• Support PF! Buy your school textbooks, materials and every day products Here!

Applications of Newton's laws

  • #1
4
0

Homework Statement


You've attached a bungee cord to a wagon and are using it to pull your little sister while you take her for a jaunt. The bungee's unstretched length is 1.3m and you happen to know that your little sister weighs 220N and the wagon weighs 75N. Crossing a street, you accelerate from rest to your normal walking speed of 1.5m/s in 2.0s, and you notice that while you are accelerating, the bungees length increases to about 2.0 cm. what is the force constant of the bungee cord, assuming it obeys hooke's law?

Homework Equations


f=ma
fs=kx

The Attempt at a Solution



Ok, so I am quite stumped with this question, i know you should find the total force of the little sister and wagon , 220+75, but i do not know if i should keep it as a force or as a total mass in kg. And the difference in spring length 2.0-1.3=.7m . I am just unaware if i bring kinematic forumlas into this and i am quite unaware of what to find because i am getting the wrong answer when looking for "k"

Any guidance is appreciated. Thanks
 

Answers and Replies

  • #2
34,056
9,922
The problem has a serious flaw, but we can ignore that for now.

I guess the 2.0 cm mean 2.0 m. The weight is a force downwards - as weight it won't help you much as your bungee cord is horizontal. Finding the mass is a good start.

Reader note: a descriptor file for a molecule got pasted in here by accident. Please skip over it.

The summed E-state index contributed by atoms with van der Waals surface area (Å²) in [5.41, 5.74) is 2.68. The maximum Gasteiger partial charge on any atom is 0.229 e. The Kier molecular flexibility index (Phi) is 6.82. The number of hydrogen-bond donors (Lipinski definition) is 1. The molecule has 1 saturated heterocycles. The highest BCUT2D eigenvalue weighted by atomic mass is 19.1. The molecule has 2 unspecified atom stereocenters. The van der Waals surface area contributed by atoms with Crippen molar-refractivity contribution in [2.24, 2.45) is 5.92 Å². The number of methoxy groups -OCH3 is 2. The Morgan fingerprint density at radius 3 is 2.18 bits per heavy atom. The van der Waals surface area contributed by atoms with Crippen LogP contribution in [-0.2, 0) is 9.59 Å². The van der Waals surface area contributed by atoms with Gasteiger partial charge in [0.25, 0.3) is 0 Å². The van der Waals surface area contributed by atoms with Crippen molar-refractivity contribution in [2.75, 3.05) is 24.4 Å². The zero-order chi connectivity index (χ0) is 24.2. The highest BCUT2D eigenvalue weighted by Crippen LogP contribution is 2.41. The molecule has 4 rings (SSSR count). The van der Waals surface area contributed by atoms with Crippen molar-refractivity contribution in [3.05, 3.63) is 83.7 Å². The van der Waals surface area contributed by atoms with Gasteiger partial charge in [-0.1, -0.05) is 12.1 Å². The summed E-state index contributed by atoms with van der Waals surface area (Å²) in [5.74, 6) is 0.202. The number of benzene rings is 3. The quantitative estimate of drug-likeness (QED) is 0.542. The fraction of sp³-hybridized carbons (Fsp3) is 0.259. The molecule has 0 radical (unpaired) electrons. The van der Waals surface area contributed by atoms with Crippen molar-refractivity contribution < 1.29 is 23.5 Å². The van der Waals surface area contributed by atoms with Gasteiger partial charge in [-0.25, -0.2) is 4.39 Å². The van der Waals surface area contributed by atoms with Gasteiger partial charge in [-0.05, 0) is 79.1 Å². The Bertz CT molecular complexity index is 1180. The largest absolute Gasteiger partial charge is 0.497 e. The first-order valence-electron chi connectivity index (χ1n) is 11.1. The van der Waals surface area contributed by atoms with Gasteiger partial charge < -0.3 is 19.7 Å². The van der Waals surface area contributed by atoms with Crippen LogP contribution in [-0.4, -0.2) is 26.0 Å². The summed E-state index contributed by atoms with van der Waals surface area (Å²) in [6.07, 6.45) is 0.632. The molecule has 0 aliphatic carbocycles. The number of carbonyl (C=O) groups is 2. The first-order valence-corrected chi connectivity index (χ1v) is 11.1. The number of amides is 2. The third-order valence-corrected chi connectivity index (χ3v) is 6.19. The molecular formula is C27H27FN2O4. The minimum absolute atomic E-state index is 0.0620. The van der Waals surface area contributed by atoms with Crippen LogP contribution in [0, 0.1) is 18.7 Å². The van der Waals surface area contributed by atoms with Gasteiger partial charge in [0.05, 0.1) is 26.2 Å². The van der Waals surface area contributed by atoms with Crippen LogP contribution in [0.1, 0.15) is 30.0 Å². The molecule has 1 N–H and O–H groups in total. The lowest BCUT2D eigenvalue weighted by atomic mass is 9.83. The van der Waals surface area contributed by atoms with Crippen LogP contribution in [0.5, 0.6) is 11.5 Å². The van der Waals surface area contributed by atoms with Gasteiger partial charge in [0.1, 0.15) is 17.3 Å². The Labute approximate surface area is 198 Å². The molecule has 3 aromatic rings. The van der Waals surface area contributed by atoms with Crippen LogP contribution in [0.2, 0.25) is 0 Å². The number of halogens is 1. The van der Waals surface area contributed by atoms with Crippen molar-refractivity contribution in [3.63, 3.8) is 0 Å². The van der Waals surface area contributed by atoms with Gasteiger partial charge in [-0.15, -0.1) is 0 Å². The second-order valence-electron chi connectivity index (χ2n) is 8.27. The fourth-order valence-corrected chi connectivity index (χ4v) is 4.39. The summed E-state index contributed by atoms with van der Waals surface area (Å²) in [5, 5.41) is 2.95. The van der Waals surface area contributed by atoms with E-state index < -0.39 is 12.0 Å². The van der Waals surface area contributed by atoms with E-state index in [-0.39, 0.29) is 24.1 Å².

What is the force needed to stretch the bungee cord? What does that force act on?
 
  • #3
4
0
yeah its 2.0 m . long day lol . ok , so it would be total mass over gravity, giving you; 295/9.80= 30.102kg ? acceleration is 1.5/2 = 0.75 m/s^2. I dont get what you are asking in the second part though.
 
  • #4
4
0
cant believe i had that brain fart. thanks !
 
  • #5
34,056
9,922
Let me rephrase that: Why does the wagon accelerate, and which force (in N) comes from where?

Edit: Okay, solved?
 
  • #6
4
0
from the pull? and i multiplied the mass and acceleration and divided by the .7m difference in the spring?
 
  • #7
34,056
9,922
Looks fine.
 

Related Threads on Applications of Newton's laws

  • Last Post
Replies
5
Views
1K
Replies
3
Views
2K
  • Last Post
Replies
5
Views
2K
Replies
3
Views
648
  • Last Post
Replies
21
Views
1K
  • Last Post
Replies
4
Views
1K
  • Last Post
Replies
13
Views
3K
  • Last Post
Replies
4
Views
3K
  • Last Post
Replies
12
Views
2K
  • Last Post
Replies
6
Views
2K
Top